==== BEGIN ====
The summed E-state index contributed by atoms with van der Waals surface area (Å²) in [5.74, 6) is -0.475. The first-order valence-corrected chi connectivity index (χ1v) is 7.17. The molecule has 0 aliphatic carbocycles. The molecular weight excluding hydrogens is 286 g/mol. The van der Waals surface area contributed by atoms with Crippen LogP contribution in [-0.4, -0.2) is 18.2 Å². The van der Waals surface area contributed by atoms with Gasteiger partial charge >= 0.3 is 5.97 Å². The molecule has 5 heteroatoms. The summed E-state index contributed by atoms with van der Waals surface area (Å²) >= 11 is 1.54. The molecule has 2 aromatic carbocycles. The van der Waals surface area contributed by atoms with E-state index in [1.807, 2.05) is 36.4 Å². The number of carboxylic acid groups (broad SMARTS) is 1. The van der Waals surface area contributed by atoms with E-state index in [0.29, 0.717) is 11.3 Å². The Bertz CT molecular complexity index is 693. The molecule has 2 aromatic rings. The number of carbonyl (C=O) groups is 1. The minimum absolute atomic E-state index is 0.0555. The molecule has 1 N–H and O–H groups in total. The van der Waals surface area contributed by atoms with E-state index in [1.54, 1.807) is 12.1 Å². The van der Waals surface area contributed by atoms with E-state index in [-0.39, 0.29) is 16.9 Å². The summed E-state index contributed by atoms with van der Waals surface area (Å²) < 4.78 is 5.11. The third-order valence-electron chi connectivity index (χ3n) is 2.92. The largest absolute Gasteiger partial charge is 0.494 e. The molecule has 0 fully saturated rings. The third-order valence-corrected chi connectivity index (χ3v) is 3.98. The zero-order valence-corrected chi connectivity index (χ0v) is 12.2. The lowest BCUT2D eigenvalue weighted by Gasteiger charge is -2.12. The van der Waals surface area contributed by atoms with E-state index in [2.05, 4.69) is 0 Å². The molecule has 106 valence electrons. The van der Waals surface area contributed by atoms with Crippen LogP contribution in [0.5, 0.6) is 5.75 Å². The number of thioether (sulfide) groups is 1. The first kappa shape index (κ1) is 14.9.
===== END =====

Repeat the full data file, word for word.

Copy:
The summed E-state index contributed by atoms with van der Waals surface area (Å²) in [5.74, 6) is -0.475. The first-order valence-corrected chi connectivity index (χ1v) is 7.17. The molecule has 0 aliphatic carbocycles. The molecular weight excluding hydrogens is 286 g/mol. The van der Waals surface area contributed by atoms with Crippen LogP contribution in [-0.4, -0.2) is 18.2 Å². The van der Waals surface area contributed by atoms with Gasteiger partial charge >= 0.3 is 5.97 Å². The molecule has 5 heteroatoms. The summed E-state index contributed by atoms with van der Waals surface area (Å²) >= 11 is 1.54. The molecule has 2 aromatic carbocycles. The van der Waals surface area contributed by atoms with E-state index in [1.807, 2.05) is 36.4 Å². The number of carboxylic acid groups (broad SMARTS) is 1. The van der Waals surface area contributed by atoms with E-state index in [0.29, 0.717) is 11.3 Å². The Bertz CT molecular complexity index is 693. The molecule has 2 aromatic rings. The number of carbonyl (C=O) groups is 1. The minimum absolute atomic E-state index is 0.0555. The molecule has 1 N–H and O–H groups in total. The van der Waals surface area contributed by atoms with E-state index in [1.54, 1.807) is 12.1 Å². The van der Waals surface area contributed by atoms with E-state index in [-0.39, 0.29) is 16.9 Å². The summed E-state index contributed by atoms with van der Waals surface area (Å²) < 4.78 is 5.11. The third-order valence-electron chi connectivity index (χ3n) is 2.92. The largest absolute Gasteiger partial charge is 0.494 e. The molecule has 0 fully saturated rings. The third-order valence-corrected chi connectivity index (χ3v) is 3.98. The zero-order valence-corrected chi connectivity index (χ0v) is 12.2. The lowest BCUT2D eigenvalue weighted by Gasteiger charge is -2.12. The van der Waals surface area contributed by atoms with E-state index in [2.05, 4.69) is 0 Å². The molecule has 106 valence electrons. The van der Waals surface area contributed by atoms with Crippen LogP contribution in [0.5, 0.6) is 5.75 Å². The number of thioether (sulfide) groups is 1. The first kappa shape index (κ1) is 14.9.